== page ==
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Kitrinx

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About Kitrinx

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  • Birthday July 11

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  1. It did go up recently, from $135 to 170 unfortunately, presumably because of the worldwide parts shortage. The minimum you need to get started is the DE10 for $170, at least 32mb of sdram for $30-60, and a cheap otg usb hub for about $9. This is assuming you already have a usb stick or sd card that you can use for roms. The other boards and case are optional.
  2. Then wtf are you reading this thread for?
  3. Oh, yeah, those don't work well at 240p (when people are using crt's) and take a lot of resources. It's better to look at mister's interface as a fancy flash cart rather than a simple emulator. It's somewhere in between.
  4. MiSTer actually has a screenshot feature, although it's at the original pre-scaled, and pre-aspect corrected resolution. Good enough for passwords though
  5. These numbers are pretty easy to measure. "It feels good to me" is a meme at this point Unfortunately there's no way good way to describe the proper *feeling* of low latency to people, it's something you have to experience to understand why people like it. It's kind of like trying to describe how good the contrast ratio on an OLED looks to someone who hasn't seen it. Using some hacky tricks like runahead you can get the video latency somewhat close to a bare metal system, but the audio and input will still be a bit behind. Again, this isn't a thing that matters to everyone. If you're happy with such things, then keep using those. MiSTer is better than than them on this particular issue though, and we DO have the numbers. I'd like to point out that FPGA people aren't a "cult". Many of us, including myself, use both software and hardware emulators. I think what you are seeing is probably pushback from FPGA people against overly aggressive software people who come into threads about an FPGA core in order to pee in the cheerios. Not naming any names.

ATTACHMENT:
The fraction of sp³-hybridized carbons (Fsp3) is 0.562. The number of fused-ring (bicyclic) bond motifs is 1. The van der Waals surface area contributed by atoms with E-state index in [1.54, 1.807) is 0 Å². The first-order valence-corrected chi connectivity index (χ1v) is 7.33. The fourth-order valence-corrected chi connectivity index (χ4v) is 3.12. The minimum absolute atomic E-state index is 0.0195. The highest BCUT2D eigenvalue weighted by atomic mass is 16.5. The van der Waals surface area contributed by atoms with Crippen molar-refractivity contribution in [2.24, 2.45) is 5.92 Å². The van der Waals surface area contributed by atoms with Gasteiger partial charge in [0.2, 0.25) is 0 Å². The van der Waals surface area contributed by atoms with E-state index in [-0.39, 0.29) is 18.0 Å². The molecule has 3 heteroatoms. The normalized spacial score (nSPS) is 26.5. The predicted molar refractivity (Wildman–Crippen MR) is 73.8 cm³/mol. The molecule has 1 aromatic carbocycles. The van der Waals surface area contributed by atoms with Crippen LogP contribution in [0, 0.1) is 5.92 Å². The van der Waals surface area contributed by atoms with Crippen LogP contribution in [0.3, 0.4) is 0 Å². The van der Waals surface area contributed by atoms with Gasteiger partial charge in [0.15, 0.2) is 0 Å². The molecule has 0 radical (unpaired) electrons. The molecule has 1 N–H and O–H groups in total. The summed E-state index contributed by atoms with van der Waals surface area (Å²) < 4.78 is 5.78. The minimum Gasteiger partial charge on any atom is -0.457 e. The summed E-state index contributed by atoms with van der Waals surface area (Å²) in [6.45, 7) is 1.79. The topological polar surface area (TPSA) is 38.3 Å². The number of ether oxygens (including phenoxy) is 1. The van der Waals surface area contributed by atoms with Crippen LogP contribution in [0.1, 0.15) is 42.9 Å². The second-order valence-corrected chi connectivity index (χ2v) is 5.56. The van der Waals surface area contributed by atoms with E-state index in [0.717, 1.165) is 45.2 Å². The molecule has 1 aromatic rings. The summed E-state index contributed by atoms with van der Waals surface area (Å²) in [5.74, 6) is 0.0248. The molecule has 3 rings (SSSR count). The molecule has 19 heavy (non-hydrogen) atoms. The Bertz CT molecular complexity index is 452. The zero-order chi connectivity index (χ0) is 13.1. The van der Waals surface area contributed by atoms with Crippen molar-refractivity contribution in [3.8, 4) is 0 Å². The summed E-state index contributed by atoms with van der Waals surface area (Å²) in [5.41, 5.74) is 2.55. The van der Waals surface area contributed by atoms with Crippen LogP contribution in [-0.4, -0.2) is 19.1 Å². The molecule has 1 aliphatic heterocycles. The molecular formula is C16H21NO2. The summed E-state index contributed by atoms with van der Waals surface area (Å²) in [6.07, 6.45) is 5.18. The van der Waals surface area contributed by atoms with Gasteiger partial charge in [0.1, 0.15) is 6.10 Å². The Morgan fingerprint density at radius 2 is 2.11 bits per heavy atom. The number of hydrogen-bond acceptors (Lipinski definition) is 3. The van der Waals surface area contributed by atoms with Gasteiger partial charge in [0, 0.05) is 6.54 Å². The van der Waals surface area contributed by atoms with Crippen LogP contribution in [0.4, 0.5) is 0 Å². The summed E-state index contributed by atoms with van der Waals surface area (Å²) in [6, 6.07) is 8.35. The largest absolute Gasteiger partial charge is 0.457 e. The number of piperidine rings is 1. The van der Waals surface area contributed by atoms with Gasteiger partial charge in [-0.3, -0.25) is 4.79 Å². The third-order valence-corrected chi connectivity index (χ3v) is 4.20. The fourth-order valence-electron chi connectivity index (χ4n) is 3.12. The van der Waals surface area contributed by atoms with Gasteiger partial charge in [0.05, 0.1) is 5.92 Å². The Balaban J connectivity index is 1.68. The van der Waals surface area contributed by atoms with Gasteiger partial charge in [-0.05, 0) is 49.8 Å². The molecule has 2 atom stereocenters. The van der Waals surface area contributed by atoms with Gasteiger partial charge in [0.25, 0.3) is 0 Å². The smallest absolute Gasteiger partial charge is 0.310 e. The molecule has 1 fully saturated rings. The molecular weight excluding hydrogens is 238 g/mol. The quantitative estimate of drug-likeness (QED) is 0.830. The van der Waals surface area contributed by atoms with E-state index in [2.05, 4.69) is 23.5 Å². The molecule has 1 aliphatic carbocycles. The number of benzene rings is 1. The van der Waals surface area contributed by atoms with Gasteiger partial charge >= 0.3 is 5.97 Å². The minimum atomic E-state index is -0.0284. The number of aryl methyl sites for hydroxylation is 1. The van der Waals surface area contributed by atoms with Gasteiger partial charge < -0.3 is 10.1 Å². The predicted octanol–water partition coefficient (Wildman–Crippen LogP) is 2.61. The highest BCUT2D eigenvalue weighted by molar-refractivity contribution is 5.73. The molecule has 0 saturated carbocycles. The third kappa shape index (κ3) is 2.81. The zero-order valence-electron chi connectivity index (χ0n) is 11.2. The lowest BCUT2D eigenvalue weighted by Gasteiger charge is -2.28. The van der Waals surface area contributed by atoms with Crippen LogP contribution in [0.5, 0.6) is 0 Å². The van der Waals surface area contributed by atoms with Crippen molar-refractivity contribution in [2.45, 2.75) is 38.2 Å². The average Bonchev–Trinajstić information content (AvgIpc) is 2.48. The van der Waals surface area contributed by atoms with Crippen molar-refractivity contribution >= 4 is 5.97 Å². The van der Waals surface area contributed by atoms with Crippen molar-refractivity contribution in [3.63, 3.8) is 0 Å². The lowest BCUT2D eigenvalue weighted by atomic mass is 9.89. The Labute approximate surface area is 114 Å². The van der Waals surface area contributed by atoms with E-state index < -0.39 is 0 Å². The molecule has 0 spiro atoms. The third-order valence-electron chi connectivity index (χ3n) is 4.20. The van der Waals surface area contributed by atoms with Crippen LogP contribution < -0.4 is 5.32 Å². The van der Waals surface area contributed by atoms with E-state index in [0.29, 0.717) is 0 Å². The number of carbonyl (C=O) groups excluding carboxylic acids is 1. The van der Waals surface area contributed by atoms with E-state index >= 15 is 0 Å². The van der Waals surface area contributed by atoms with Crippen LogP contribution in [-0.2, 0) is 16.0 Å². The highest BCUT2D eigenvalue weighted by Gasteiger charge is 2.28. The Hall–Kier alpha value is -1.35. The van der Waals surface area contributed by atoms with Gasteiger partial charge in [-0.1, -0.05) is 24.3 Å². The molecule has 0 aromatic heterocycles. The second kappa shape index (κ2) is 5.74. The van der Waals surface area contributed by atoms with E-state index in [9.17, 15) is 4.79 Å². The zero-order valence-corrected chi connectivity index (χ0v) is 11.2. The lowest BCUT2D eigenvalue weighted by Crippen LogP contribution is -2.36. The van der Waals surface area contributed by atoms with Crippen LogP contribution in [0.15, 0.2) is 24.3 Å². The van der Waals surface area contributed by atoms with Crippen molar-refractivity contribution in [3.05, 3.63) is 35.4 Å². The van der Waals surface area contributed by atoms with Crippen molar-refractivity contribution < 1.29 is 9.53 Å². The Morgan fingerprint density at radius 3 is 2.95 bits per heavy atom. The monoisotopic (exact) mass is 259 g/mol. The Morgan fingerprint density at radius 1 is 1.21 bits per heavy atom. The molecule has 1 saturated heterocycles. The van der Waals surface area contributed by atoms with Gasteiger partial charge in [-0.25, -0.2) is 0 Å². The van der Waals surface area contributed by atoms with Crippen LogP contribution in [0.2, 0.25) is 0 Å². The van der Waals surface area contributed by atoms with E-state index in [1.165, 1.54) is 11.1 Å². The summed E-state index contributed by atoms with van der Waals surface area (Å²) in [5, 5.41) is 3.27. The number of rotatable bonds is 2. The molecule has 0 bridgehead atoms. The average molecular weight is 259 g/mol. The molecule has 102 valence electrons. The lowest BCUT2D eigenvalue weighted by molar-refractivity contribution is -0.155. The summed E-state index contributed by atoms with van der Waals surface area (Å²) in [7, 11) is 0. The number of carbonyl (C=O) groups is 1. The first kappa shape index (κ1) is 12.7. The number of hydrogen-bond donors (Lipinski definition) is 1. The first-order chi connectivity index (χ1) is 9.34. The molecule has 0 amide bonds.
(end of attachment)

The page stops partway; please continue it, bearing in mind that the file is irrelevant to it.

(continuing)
6. Sort of. My TIA audio is basically gate level identical. Some parts can be basically 1:1. However FPGA's do run differently than ASICs, as silicon and FPGA fabric have different properties. You'd never implement some ram on a transistor basis, nor would you want to. Bi directional busses are best to split on FPGA's, and usually clock enables are a good idea to add, rather than allowing things to be clocked directly by arbitrary signals. Some things make no sense to implement at a gate level. Like an adder would be a fairly large circuit that just increments a number, so in HDL you would do something like x <= x + 1; in a clocked block and have the compiler implement the circuit for you. There's no logical difference. I wouldn't even classify it as an abstraction really. It's more like tokenization of boilerplate circuits. Almost none of mister's cores are very heavily abstracted though. The vast majority of them are cycle accurate, and run in real time. Many of them, particularly the consoles, are modeled after decaps or schematics of chips. Unlike software emulators, they can have down to gate level accuracy without using a large powerful pc. There's no penalty for that level of detail since everything runs in parallel like the original hardware did. Properly done low level designs are often more space efficient than large abstractions end up being. In a nutshell, yes, both FPGA's software can be accurate, but because FPGA's work extremely similarly to real hardware, it's *much much* easier to write an accurate emulator. In general, people who develop for FPGA (at least MiSTer) value accuracy extremely highly, and make it a priority. Lastly, an FPGA can run at full accuracy with much less hardware. A software emulator would need an expensive PC to run at a comparable level. Some aggressive advertising from some companies has led to a lot of FPGA myths circulating, so I'll try dispel some in a couple of bullet lists: What you will get from MiSTer: - Low Latency Video. It's bare metal so the FPGA drives the HDMI chip (and analog video) directly. In low latency mode it has roughly 10 scanlines of delay for outputting the picture. - Low Latency Input. An arm core running linux is responsible for the input. It's been measured with an arduino that some controllers can go from button to core in about a half a millisecond. - Low Latency Audio. Most software emulators have to buffer audio for around 35+ milliseconds (about two frames). It's output directly on MiSTer. - Cohesive interface. The UI is simple to save resources and work at original analog resolutions, but the options are consistent and cohesive from core to core. - No power compromises. MiSTer is capable of running emulators at the same level of performance and accuracy as a very high end PC. - Some hardware integration. Things like light guns and original peripherals can work directly with MiSTer. - Easy setup. Most people are intimidated by the appearance of the electronic components, but in reality they just snap together like legos. You flash the mister firmware to an sd card, pop it in, and you're ready to go. It requires less configuration than retropie. What you won't get from MISTer: - Instant, perfect accuracy. While most of mister's console cores are at or above the accuracy level of their most highly regarded software counterparts, it's not implicit that they will be written that way. It's easier to make a core accurate in HDL than Software though. - Fancy flashy UI's that scrape your ROMs and show you little pictures of everything. MiSTer has no GPU, so the FPGA has to use resources to process such things, which is not worth taking away from the cores themselves. - Some features. The most common one people miss is save states. While a few cores now have save states, most don't, because they are difficult to add in fpga designs. Also missing are things that don't work like original hardware could, like high resolution modes, 80mhz booster chips, etc. - Cart slots. There's not enough GPIO on the board for them, and part of the goal of the project is to remove the need for discontinued hardware. If you're happy with software, use software. Some people don't care if their pi has a frame skip once in a while or whatever, and that's fine. It's great that these old games can be so accessible. I would say MiSTer will appeal most to people who want something very close to a real-hardware experience with a bit more quality of life and stability than real hardware can provide reasonably. It's certainly an enthusiast-level device, but it DOES have differences and advantages. It's quite subjective whether they will be worth it to any given person or not though.